Six months after a 7.8 magnitude earthquake devastated Nepal, Kathmandu Mayor Rudrah Singh Tamang said his city can learn a lot from Israel’s tourism infrastructure and commitment to agricultural innovation during a brief visit to the country October 18 to 23.
Tamang visited Israel as part of the 30th International Mayor’s Conference in Israel, which hosted 40 mayors from the United States, China, India, Nepal, Turkey, Europe, Africa and Latin America. New York City Mayor Bill de Blasio also joined the trip, which was sponsored by the American Council for World Jewry, the American Jewish Congress and Israel’s Foreign Ministry.
“We can learn lessons from Israel about improving our tourism industry,” Tamang told The Times of Israel. “In Israel, you have half of the country’s population as incoming tourists each year.”
Nepal’s economy is heavily dependent on tourism, which accounts for 8 percent of the economy. Though this figure sounds small, the country is still mostly agrarian, with 70% of the labor force working in agriculture. Outside of farming, tourism is one of the most important sectors.
The April 25, 2015, earthquake, which killed almost 9,000 people, also wreaked havoc on the economy by destroying the spring tourism season. Currently, debilitating fuel shortages due to issues on the border with India have dampened the first steps toward rehabilitating the shattered economy, and discouraged some tourists from returning to the country for the fall trekking season as well.
Israel also deals with fluctuating tourism rates that change depending on the political situation. According to the Tourism Ministry, summer tourism was down 25% in 2014 due to Operation Protective Edge, but the 2015 tourism statistics have already surpassed the same time period from 2013.
The Israel Hotels Association claims it lost over NIS 1 billion ($260 million) due to loss in bookings during the 50-day war in summer 2014.
The Israeli tourism industry employs some 200,000 people, about 6% of Israel’s labor force, and tourism revenue brings in about $41 billion per year.
Tamang said Nepal hopes to emulate Israel’s ability to quickly give a boost to tourism. “We have to connect tourism with government and economic initiatives, not expect tourism to just do it alone,” he said.
Kathmandu emerged from the earthquake largely unscathed, and almost 90% of the buildings in the city were intact and safe for habitation. The major damage was in rural villages in regions like Sindhupalchuk, as well as Langtang, a popular trekking region. In those areas, whole villages were demolished in seconds. The challenge now has been to ensure that families get some kind of shelter during the rainy season so they can concentrate on planting their crops and returning to normal life.
But for the half a million people involved in the Nepalese tourism industry, normalcy is a long way away. According to government tourism figures, tourism in Nepal plunged by 90% following the earthquake, and overall numbers could be down by 40% for 2015, the Guardian reported.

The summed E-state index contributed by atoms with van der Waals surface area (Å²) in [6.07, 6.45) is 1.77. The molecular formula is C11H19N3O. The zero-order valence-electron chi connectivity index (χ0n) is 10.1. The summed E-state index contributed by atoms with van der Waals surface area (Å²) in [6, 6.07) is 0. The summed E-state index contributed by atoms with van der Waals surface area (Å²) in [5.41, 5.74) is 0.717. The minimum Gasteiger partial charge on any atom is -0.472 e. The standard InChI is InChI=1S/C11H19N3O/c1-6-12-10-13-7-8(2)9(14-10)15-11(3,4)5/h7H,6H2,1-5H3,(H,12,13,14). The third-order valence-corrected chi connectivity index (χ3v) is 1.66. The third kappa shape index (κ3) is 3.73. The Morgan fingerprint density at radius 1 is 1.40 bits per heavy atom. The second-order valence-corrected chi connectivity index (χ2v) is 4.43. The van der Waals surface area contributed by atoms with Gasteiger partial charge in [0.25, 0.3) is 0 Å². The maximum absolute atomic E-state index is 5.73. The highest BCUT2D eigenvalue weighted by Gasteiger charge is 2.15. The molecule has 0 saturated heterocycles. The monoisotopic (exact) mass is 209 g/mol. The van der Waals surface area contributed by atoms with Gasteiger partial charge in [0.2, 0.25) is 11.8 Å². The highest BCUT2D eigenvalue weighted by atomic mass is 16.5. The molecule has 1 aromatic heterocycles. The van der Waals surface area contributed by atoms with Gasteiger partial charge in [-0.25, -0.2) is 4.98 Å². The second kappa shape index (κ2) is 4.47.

In addition to tourism, Israel’s agricultural ingenuity also impressed Tamang, who visited a local hydroponic company, which grows plants without soil in water and fertilizer.
“In Kathmandu, we have no [open] land, so we want to promote terraced farming, we want to give classes in Kathmandu to transfer knowledge to other places,” Tamang said. He noted while hydroponics is too complicated and expensive for widespread use in his city, his country has worked with Israeli scientists on projects like utilizing coconut hair to grow vegetables in urban areas.
Nepal just concluded celebrations of Dashain, the most important holiday of the year. Although the holiday has Hindu roots, it has turned into a national festival and is also celebrated by Buddhists and Christians. During the holiday, families scattered across the country gather together in their ancestral villages to slaughter a goat and reconnect with family members.
The celebrations took on increased significance this year, six months after the earthquake. Fuel shortages meant some families could not travel back to their villages. Tamang said that while it was difficult for him to be away from his family during the holiday, he was taking full advantage of the opportunities in Israel. Instead of attending the official Dashain celebration at the Nepali Ambassador’s residence in Herziliya, Tamang visited the Dead Sea. “It was marvelous!” he said.
Tamang also noted that Israel, as well as other countries, can learn some things from Nepal in the wake of the earthquake.
“It’s important to keep social harmony during disasters,” he said. Tamang highlighted the fact that even in the direct aftermath of the disaster, the more than 100 ethnic groups across Nepal put aside tribal differences to work together. Many other countries in the world could have broken along sectarian lines in the wake of such a disaster.
Another important lesson from the earthquake aftermath he hopes Nepal can export to the rest of the world is listening to the villagers. “People need to work with the communities, because the communities can solve at least half their problems on their own,” he said. “People can learn from Nepal. Even after the earthquake, you didn’t see sad faces. People were even laughing! That’s our nature.”